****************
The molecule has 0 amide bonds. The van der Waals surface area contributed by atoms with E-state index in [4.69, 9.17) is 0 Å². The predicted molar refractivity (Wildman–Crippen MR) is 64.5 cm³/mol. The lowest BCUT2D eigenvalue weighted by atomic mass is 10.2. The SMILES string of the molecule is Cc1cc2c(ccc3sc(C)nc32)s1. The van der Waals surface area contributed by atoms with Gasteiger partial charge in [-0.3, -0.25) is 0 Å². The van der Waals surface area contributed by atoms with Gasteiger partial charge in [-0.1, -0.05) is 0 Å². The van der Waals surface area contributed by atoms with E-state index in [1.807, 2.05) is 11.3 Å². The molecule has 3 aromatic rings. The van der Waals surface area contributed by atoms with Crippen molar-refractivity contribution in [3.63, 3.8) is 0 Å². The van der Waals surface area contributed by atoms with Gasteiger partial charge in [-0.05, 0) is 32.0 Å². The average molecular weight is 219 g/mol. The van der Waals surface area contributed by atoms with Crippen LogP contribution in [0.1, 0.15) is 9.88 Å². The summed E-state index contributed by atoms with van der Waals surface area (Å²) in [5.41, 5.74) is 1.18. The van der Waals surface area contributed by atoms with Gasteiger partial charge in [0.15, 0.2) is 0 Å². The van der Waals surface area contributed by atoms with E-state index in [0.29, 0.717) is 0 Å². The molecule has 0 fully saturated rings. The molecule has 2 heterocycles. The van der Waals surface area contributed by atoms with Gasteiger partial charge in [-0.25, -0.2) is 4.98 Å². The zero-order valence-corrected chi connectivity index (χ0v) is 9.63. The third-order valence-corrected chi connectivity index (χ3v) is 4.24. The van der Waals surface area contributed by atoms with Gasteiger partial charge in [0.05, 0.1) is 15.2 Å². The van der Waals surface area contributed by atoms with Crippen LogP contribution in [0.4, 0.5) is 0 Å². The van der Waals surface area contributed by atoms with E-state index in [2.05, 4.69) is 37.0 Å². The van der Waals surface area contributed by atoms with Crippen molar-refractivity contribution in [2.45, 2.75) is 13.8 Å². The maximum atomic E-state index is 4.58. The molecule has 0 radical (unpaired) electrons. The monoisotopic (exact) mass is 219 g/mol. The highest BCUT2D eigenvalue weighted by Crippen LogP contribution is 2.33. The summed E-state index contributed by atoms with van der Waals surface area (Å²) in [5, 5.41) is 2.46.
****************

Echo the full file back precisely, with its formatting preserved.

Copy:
The molecule has 0 amide bonds. The van der Waals surface area contributed by atoms with E-state index in [4.69, 9.17) is 0 Å². The predicted molar refractivity (Wildman–Crippen MR) is 64.5 cm³/mol. The lowest BCUT2D eigenvalue weighted by atomic mass is 10.2. The SMILES string of the molecule is Cc1cc2c(ccc3sc(C)nc32)s1. The van der Waals surface area contributed by atoms with Gasteiger partial charge in [-0.3, -0.25) is 0 Å². The van der Waals surface area contributed by atoms with Gasteiger partial charge in [-0.1, -0.05) is 0 Å². The van der Waals surface area contributed by atoms with E-state index in [1.807, 2.05) is 11.3 Å². The molecule has 3 aromatic rings. The van der Waals surface area contributed by atoms with Crippen molar-refractivity contribution in [3.63, 3.8) is 0 Å². The van der Waals surface area contributed by atoms with Gasteiger partial charge in [-0.05, 0) is 32.0 Å². The average molecular weight is 219 g/mol. The van der Waals surface area contributed by atoms with Crippen LogP contribution in [0.1, 0.15) is 9.88 Å². The summed E-state index contributed by atoms with van der Waals surface area (Å²) in [5.41, 5.74) is 1.18. The van der Waals surface area contributed by atoms with Gasteiger partial charge in [0.15, 0.2) is 0 Å². The van der Waals surface area contributed by atoms with E-state index in [0.29, 0.717) is 0 Å². The molecule has 0 fully saturated rings. The molecule has 2 heterocycles. The van der Waals surface area contributed by atoms with Gasteiger partial charge in [-0.25, -0.2) is 4.98 Å². The zero-order valence-corrected chi connectivity index (χ0v) is 9.63. The third-order valence-corrected chi connectivity index (χ3v) is 4.24. The van der Waals surface area contributed by atoms with Gasteiger partial charge in [0.05, 0.1) is 15.2 Å². The van der Waals surface area contributed by atoms with Crippen LogP contribution in [0.4, 0.5) is 0 Å². The van der Waals surface area contributed by atoms with E-state index in [2.05, 4.69) is 37.0 Å². The van der Waals surface area contributed by atoms with Crippen molar-refractivity contribution in [2.45, 2.75) is 13.8 Å². The maximum atomic E-state index is 4.58. The molecule has 0 radical (unpaired) electrons. The monoisotopic (exact) mass is 219 g/mol. The highest BCUT2D eigenvalue weighted by Crippen LogP contribution is 2.33. The summed E-state index contributed by atoms with van der Waals surface area (Å²) in [5, 5.41) is 2.46.